French crash investigators say Air France had speed monitors that were due to be replaced.
Speed instuments 'due for replacement'
French crash investigators said today that the Air France jet which plunged into the Atlantic had speed monitors that had often failed on other planes and were due to be replaced. The head of the air accident investigation agency said the missing Rio to Paris flight, which crashed on Monday with the loss of all 228 people on board, had suffered multiple systems failures in its final moments. Automatic error messages broadcast by the A330 jet just prior to the crash showed that its autopilot had cut out after it received conflicting speed readings, a BEA director Paul-Louis Arslanian told reporters.
"There is a programme of replacement, of improvement," he said, adding that planes that have not yet had the replacement are not necessarily dangerous, and that in other cases pilots had been able to regain control. On Friday, Airbus urged all pilots of its jets to review a warning issued in July 2001 on the procedures to follow if speed indicators give conflicting readings and force the autopilot to cut out.
Investigators seeking clues to what had caused flight AF 447 to crash so suddenly have so far had to rely on the automatic messages as salvage crews have been unable to locate the wreckage in deep Atlantic waters. Brazilian air force spotters believe they have identified floating debris, but no surface vessel has been able to recover any, and a French nuclear sub and a research ship equipped with mini-submarines are steaming to the scene.
Early speculation as to the cause of the accident focused on foul weather, as the jet was flying through a thunderstorm, but Mr Arslanian said the conditions had not been exceptional for the region. He also played down the idea that a terrorist bomb might have destroyed the plane, saying that the 24 error messages showed the on-board electronic systems including the autopilot had shut down one by one.
But he did not formally rule out an attack: "Really, that would be truly astonishing, but that's not to say it is 100 per cent impossible." Meanwhile, intense search operations continued 1,000 kilometres off Brazil's north-east coast, as salvage teams attempted to locate the black box flight recorders which might solve the mystery. Five more Brazilian navy vessels were already in the area, which was being overflown by 12 Brazilian and French aircraft, and the French submarines and research vessel were heading to the area.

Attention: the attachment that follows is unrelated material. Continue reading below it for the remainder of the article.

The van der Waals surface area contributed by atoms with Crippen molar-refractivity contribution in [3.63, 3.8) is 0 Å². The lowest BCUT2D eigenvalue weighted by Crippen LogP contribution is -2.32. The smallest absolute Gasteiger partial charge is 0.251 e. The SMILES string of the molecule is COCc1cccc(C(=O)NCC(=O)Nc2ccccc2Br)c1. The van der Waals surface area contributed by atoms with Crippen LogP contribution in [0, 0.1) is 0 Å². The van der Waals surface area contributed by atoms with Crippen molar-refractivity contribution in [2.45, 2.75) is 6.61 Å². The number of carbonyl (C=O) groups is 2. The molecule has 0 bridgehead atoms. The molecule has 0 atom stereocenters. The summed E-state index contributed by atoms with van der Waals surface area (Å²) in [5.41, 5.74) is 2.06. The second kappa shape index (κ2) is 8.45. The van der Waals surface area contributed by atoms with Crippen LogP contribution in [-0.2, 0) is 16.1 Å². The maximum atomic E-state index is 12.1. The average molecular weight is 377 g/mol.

The head of air traffic control for the area, Brazilian Brigadier Ramon Cardoso, told reporters "we have not made any recovery of material." Some items spotted floating in the vicinity were "not relevant," he said, adding that weather conditions were terrible, limiting visibility, and currents had changed direction. Brazilian officials said items picked up Thursday turned out on closer inspection to be nothing more than trash, probably from ships.
Brig Cardoso said the objects spotted from planes might have since sunk to the bottom of the ocean, where the plane's black boxes are also believed to be. While the investigation cast about for clues, families of those on board the plane expressed frustration with the lack of physical evidence that their loved ones were gone forever. A group of 10 Brazilian relatives were flown from Rio to the main search operations centre in the Brazilian city of Recife on Friday to speak to a pilot involved in the search for the plane.
They left without speaking to media, and returned to Rio where another service was held in memory of the Air France passengers and crew. A British law firm is investigating the loss of Air France 447 in the belief that it may be linked to another accident involving an Airbus 330 jet, it said on Friday. Stewarts Law LLP is already acting for passengers injured on October 7, 2008, when a Qantas A330 plunged suddenly mid-flight before pilots regained control, an incident it thinks similar to Monday's crash.
An investigation into the previous accident showed it was caused when the Australian A330's flight computer gave incorrect information to the autopilot, causing the plane to plunge into an almost catastrophic dive. An Airbus spokesman insisted there were no similarities between the Qantas and Air France accidents, telling AFP that the latter jet was fitted with an ADIRU from a different manufacturer.
Also in Rio, police began collecting genetic samples from relatives of the passengers on the doomed flight in order to accelerate the identification process should any remains from the crash be found. *AFP